I’ve always had the innate urge to help other people when I can. I’ve spent a good portion of my life in different programs that have allowed me to give to others when in need. My need to help others pushed me into the nonprofit sector where I have a chance to work with a variety of people. Working for people wasn’t enough - I wanted to work with people. It wasn’t until a few years ago that my best friend and I decided we could make a life out of this. We put our brains together and decided to focus our efforts on the youth since we believe they can have such a large impact on their communities.
Pause. Have you ever had a dream so big that you knew it could change the word but you weren’t quite sure how? This was the cross road we were currently standing in that could ultimately break us. For some reason, I was misled to believe that if I wanted it bad enough that it would unfold right before my eyes. I obviously could not have been more wrong. To be honest, we didn’t really put much energy into it and because of our passivity, not much came out of it for a while. Fast-forward years later and we find ourselves on stage in front of a group of kids talking about the importance of leadership. Our presentation was engaging, energizing, and the kids loved it. This small taste of self-made success was enough to get my engine going, but would it be enough to sustain me?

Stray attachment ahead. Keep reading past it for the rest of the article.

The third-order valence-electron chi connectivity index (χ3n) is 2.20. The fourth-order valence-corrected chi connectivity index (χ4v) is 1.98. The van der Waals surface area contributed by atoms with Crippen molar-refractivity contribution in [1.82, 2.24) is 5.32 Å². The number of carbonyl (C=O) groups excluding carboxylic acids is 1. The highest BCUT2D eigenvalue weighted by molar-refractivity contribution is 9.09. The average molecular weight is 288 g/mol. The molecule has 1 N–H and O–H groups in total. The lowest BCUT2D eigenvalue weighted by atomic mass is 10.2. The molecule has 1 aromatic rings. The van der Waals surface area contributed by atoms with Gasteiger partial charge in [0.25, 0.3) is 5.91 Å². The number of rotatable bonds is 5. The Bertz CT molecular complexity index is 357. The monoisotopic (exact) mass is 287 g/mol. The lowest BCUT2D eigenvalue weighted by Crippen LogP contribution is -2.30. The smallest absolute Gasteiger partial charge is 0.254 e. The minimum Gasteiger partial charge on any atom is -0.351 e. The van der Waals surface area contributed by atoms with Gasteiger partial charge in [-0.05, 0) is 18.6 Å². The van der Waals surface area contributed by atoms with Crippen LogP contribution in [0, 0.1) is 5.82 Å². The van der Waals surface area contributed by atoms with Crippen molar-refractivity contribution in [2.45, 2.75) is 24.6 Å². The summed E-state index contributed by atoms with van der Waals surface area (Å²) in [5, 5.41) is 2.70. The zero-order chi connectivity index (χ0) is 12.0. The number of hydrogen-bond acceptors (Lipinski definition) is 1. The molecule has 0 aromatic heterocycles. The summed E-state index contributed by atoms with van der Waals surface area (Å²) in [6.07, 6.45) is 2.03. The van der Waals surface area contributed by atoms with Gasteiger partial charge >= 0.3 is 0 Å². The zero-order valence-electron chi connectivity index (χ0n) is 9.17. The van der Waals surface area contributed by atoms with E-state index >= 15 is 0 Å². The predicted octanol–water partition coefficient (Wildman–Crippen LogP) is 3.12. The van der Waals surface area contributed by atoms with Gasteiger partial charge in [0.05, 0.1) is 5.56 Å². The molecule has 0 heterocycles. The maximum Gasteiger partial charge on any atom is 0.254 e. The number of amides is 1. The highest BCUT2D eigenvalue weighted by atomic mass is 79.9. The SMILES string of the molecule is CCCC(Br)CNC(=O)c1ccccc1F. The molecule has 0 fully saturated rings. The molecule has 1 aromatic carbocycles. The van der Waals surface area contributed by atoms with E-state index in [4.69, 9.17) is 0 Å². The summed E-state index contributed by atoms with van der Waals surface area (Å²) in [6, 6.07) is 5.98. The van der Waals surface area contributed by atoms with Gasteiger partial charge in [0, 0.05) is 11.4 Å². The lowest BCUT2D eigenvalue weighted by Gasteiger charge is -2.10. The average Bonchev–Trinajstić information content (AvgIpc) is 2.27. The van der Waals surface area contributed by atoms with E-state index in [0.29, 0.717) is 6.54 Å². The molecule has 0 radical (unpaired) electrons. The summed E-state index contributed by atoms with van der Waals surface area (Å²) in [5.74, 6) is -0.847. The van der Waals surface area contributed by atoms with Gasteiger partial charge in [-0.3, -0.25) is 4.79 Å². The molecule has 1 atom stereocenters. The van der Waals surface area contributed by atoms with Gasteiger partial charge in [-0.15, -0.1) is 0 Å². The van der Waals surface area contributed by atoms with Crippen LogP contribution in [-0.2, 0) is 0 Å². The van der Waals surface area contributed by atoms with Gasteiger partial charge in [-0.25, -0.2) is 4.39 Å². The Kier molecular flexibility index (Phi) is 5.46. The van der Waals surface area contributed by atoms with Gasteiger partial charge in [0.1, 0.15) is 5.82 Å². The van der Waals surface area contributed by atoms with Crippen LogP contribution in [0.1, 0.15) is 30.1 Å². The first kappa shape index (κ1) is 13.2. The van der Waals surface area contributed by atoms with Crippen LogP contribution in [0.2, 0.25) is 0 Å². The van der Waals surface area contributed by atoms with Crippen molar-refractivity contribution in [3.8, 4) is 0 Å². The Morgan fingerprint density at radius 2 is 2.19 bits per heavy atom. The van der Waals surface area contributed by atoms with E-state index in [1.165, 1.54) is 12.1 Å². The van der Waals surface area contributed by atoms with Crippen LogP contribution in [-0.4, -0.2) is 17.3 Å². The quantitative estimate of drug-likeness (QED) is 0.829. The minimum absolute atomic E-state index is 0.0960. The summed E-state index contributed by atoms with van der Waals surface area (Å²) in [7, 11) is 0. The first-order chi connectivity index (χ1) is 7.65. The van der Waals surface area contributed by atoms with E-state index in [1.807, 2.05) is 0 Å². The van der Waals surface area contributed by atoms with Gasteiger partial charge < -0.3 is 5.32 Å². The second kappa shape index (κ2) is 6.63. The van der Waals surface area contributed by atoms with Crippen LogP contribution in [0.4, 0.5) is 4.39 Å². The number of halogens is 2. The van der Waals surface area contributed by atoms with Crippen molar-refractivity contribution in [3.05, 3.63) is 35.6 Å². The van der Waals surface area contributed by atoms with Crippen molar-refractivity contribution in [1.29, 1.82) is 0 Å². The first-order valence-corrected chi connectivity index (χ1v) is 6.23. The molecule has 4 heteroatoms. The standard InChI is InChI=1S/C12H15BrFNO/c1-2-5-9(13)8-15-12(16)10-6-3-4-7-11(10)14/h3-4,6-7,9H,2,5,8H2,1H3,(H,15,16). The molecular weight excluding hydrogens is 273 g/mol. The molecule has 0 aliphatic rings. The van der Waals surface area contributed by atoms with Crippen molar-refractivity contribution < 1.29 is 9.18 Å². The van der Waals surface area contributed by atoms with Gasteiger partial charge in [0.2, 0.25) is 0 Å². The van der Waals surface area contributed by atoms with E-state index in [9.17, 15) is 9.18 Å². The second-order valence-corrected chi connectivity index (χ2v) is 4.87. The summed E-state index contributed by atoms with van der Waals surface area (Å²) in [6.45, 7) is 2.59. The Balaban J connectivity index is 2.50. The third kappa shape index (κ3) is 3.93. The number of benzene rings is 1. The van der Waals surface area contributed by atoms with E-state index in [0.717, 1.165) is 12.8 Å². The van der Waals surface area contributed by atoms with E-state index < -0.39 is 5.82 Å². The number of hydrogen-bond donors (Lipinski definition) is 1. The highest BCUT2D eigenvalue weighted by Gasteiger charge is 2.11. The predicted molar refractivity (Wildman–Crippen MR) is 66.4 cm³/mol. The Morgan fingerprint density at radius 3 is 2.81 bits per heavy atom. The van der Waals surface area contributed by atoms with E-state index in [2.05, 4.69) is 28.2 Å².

Though we had one successful presentation, our faith would be tested when we took our talents to a small town in Mississippi. There were a few stark differences between this presentation and the one before, mainly being the demographic of the kids. We were just two women barging in from the city in the eyes of the kids who weren’t prepared to hear us speak. We had carefully worked on our topics and decided we’d talk about peer pressure, social media, and how to lead as opposed to following others. It seemed like the perfect idea in my head but the kids weren’t on the same page. They joked around, talked over us, and there was almost a fight during one of the discussions.
I couldn’t help but feel defeated. I felt as if I had come with a great idea only to be told that it wasn’t that great after all. My demeanor throughout the day with the kids changed as each group came with me ready to protect my precious project. Once my final group exited, I felt a wave of relief but also regret. I was excited not to have to make my case in front of more young kids who could not care less. I regretted that the message I was trying to push could have possibly helped someone had they just received it. What I didn’t realize was that I was the one learning the lesson.
Life doesn’t always come wrapped in a perfectly wrapped package. Often times it comes with assembly required and the need for you to connect the pieces. I don’t believe I would have appreciated the opportunity had it went perfectly. Having these small mishaps made me realize there were still things to tweak and that I couldn’t become comfortable. It reminded me that dreams are always worth chasing if you’re willing to deal with the upsets that may accompany it.